The broadcaster contended that the presenter had not referred to the colour of the man’s hair or made any derogatory comments about people with red hair. It said that it had spoken to the presenter about the complaint and that it could “confirm that his comments and the views he expresses during the programme are not designed to offend viewers”.
 SKY maintained that the broadcast had not breached Standard 7.
 Mr Bebb noted that Standard 7 did not mention hair colour as a basis for discrimination, but that it did refer to “race”.
 The complainant contended that, “Redheads with their accompanying pale skin and freckles are ‘a more or less distinct group’ in the global human population”. He stated that they all shared a recessive gene which gave them red hair, and argued that this confirmed that such people fell within the definition of “race” as their physical characteristics were inherited genetically.
 The members of the Authority have viewed a recording of the broadcast complained about and have read the correspondence listed in the Appendix. The Authority determines the complaint without a formal hearing.
 The Broadcasting Act 1989 provides that broadcasters must respond to formal complaints within 20 working days by notifying complainants of their decision on the complaint. In this instance, Mr Bebb did not receive a decision on his complaint from SKY but simply received a telephone call stating that the presenter of The Crowd Goes Wild would be spoken to. SKY did not consider whether Standard 7 – the standard raised in Mr Bebb’s complaint – was breached.
 The Authority reminds SKY of its obligations under the Broadcasting Act 1989 and expects that the broadcaster will respond appropriately to all formal complaints in future.
 Standard 7 protects against broadcasts which encourage denigration of, or discrimination against, any section of the community on account of “sex, sexual orientation, race, age, disability, occupational status, or as a consequence of legitimate expression of religion, culture or political belief”. Mr Bebb’s complaint relates to people with red hair. Because hair colour is not a protected ground under the discrimination and denigration standard, we find that Standard 7 was not breached in this respect.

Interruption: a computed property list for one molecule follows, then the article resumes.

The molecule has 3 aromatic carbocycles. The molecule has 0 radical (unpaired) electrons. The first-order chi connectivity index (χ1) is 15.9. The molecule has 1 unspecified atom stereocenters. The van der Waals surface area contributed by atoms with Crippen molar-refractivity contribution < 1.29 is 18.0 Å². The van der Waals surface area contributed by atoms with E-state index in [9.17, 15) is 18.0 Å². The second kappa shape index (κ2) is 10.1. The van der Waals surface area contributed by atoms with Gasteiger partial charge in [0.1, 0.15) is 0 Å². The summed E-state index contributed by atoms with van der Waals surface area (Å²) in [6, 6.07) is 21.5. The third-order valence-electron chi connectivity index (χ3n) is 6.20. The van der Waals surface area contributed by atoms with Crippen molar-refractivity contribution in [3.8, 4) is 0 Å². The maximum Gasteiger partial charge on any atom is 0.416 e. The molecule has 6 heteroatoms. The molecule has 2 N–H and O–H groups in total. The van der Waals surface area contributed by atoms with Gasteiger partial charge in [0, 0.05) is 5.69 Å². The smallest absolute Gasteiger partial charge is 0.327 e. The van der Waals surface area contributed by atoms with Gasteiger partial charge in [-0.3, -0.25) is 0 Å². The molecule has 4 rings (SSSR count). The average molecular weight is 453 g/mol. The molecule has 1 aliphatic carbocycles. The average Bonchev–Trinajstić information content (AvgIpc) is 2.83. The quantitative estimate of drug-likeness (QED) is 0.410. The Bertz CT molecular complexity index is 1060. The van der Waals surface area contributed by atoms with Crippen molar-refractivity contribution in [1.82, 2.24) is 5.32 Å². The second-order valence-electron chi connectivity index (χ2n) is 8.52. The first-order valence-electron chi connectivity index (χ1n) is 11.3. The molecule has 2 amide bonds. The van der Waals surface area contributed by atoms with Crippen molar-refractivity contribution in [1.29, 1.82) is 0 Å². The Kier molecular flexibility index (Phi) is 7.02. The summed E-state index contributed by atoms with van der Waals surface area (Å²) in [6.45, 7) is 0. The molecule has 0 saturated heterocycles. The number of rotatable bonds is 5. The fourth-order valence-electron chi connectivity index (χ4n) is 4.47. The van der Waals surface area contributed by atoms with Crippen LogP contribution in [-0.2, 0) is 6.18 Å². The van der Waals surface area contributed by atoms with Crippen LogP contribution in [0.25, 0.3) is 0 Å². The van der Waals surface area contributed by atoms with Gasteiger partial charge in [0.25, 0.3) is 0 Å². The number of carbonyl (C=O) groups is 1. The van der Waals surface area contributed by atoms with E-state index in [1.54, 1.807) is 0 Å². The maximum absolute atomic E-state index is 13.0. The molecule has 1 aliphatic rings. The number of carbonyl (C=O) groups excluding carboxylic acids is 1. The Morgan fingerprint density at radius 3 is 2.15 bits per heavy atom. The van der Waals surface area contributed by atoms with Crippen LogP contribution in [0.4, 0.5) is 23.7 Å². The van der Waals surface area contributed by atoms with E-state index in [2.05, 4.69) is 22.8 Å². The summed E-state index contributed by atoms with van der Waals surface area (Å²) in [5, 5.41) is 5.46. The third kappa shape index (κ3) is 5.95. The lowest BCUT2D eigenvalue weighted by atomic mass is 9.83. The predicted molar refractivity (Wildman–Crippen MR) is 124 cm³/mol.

For the record, however, we note that the presenter’s reference to the English man’s red hair was extremely oblique. We consider that, for most viewers, the fact that the presenter was referring to the man’s hair colour when he spoke of a “disability” would not have become clear until the second presenter suggested that he “apologise to all redheads watching”. A brief and indirect remark of this nature would not reach the threshold for encouraging denigration of, or discrimination against, people with red hair. Accordingly, even if the standard did apply to a section of the community on the basis of hair colour, we find that the comment contained insufficient invective to amount to a breach of Standard 7.
For the above reasons the Authority declines to uphold the complaint.
Signed for and on behalf of the Authority
6 July 2010
The following correspondence was received and considered by the Authority when it determined this complaint:
1. Warren Bebb’s formal complaint – 27 January 2010
2. SKY’s oral response to the formal complaint – 26 February 2010
3. Mr Bebb’s referral to the Authority – 25 March 2010
4. SKY’s response to the Authority – 26 April 2010
5. Mr Bebb’s final comment – 7 May 2010